Specialist portals on specific research topics or locations have enjoyed a degree of success, as measured by the number of regular users - but ironically, not in the amount of advertising revenue (which was the justification for the expense of creating a portal). There is some indication with Blogs and RSS feeds, enabling users to easily aggregate information to their own desires, even the few remaining portals may find it diffuclt to remain in buisines.
The dot-com crash occurred between March 2000 and October 2002, when the NASDAQ exchange lost nearly 80% of its value, largely as many internet company stocks plummeted and died. A majority of the victims were search engines and portal sites, which were largely doomed well in advance of the crash by their inability to devise or realize a viable profit model.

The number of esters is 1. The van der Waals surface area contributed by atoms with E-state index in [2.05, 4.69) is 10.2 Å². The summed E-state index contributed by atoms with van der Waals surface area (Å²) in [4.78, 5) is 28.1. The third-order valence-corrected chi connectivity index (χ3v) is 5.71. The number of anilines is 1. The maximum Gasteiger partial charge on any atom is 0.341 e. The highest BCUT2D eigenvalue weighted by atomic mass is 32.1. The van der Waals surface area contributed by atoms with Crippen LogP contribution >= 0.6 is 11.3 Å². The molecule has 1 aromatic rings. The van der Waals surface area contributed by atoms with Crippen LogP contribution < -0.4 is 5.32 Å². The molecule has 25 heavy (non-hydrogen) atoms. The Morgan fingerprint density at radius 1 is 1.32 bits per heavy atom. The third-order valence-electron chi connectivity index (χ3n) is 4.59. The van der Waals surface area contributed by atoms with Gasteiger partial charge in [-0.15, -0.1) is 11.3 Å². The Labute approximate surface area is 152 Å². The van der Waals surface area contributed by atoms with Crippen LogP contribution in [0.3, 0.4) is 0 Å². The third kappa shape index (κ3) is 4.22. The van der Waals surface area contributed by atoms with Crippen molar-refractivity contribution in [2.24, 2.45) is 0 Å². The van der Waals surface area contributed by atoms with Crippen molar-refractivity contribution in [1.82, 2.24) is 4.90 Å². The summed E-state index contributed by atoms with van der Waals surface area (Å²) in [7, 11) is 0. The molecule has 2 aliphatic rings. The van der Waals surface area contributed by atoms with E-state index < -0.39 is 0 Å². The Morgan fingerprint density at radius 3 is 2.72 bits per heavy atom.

Even those that survived had lost their appeal, and the amount of venture capital one could obtain for an unproven or experimental process significantly decreased.
Google and the Resurgence of Search
Starved of resources, the existing search engines became less useful, the Web was continuing to expand. Meanwhile, there was no capital to be had to address the markets' need. This paged the way for Google.
Developed as a student project at Stanford University, Google was designed as a test of categorizing and searching algorithms, and soon became wildly successful when made available off-campus. University officials, dismayed at the amount of resources being consumed by the site, insisted it be taken off-campus, and the students who "owned" it were able to obtain venture capital to do so. Ironically, the students had attempted to license their invention to AltaVista, Excite, InfoSeek, and Yahoo before deciding to commercialize it themselves.